Mirrors and Mind Tricks: How Face2Face is Redefining Facial Recovery

Face2Face_web-(1).pngWhile many medical innovators today might rely on fancy labs, equipment, or software, no true innovator can dispute the importance of a little duct tape.

Jodi Maron Barth and Gincy Lockhart Stezar are Co-Founders of the Center for Facial Recovery and the co-inventors of a product that started as a prototype built out of cardboard, mirrors and duct tape. That product is now a mobile app called Face2Face designed to supplement general rehabilitative therapy for facial paralysis caused by Bell’s Palsy, Ramsay Hunt syndrome, Lyme disease, acoustic neuroma and stroke.

Facial paralysis therapy, as you might guess, involves a lot of practicing in the mirror. Jodi and Gincy found, however, that looking in the mirror can be distressing to patients.

“We found time and again that for most patients, practice time usually ended up getting cut short, and the recovery timeline would increase,” says Jodi. “It was understandably frustrating for them.”

Jodi-Gincy-043_web.pngIn 2007, Jodi and Gincy attended a session that discussed the way mirrors and boxes have been set up in a way to “trick” the brain of amputee patients to reduce phantom limb pain. The idea is that nerves behave differently if the brain perceives that the area of the body is present and in working order.  Within minutes after the session, the two had a plan.

“We were driving to hardware stores, craft stores, auto-repair and furniture stores to see if we could rig up our own mirror box,” recalls Jodi. “The goal was to replicate and produce a symmetrical image of the non-affected side of the face.”

Not only would this be less frustrating for patients, Jodi and Gincy believed this may be able to shorten recovery time by employing the same Hebbian learning, as amputee therapists were using. After collecting all the materials, and assembling their box prototype, they tried it out with a few patients.  It wasn’t long before they noticed a distinctive shift in the patients’ attitude toward practicing, as well as some measurable success in their recovery.  Thinking they might be onto something, Jodi and Gincy called their former employer at MedStar Health, which had recently announced an unprecedented Innovations Alliance with Cleveland Clinic, for some commercialization advice.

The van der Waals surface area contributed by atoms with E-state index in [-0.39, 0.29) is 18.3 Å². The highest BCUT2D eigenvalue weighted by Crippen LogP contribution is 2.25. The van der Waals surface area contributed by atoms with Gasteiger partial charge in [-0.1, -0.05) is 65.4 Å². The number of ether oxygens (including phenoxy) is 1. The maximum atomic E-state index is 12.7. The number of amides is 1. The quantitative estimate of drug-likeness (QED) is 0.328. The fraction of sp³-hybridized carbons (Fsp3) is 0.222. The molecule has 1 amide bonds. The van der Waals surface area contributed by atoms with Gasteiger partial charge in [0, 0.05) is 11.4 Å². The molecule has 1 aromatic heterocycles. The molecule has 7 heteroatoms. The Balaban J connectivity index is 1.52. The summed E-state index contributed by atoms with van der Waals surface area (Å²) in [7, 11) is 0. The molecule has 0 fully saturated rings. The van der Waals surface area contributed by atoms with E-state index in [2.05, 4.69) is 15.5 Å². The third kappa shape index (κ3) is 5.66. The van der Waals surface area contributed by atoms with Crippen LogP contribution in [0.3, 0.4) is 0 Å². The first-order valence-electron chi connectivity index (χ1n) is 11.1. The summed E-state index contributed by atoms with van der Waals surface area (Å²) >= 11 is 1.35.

Mirror_book.pngAfter a few iterations of the product, (including one as a bound book, as shown to the right), it dawned on Jodi, Gincy, and the MedStar and CCI teams that the best avenue to impact the most patients would be through a mobile app. Within months, an app was built to manipulate the iPad camera and replicate the mirrored effect. Having never been in the app development space,

Jodi recalls downloading and wading through a host of health mobile apps on the market to ensure Face2Face would be as easy to use and helpful as possible.

“At the advice of my colleagues at MedStar and Cleveland Clinic, I spent a lot of time ‘storyboarding’ for the first-time user as well as the long-term returning and progressing user,” says Jodi. “The process alone was not only helpful as a first time developer, but it generated  so many more ideas for what the app could become.”

The app, which includes a guided home facial neuromuscular education program is available now in the Apple Store, and can be found via ADEO, the Global Healthcare Innovations Alliance online marketplace. The promise of Face2Face recently received national attention in the Washington Post, and Jodi and Gincy have received numerous calls at the Center for Facial Recovery from facial paralysis patients from around the globe.

“I now have the motivation to give our users more and more content that can help with their recovery, and I am finding new opportunities to branch out into more patient populations,” says Jodi. “The ability to help patients outside the four walls of our facility is exhilarating.”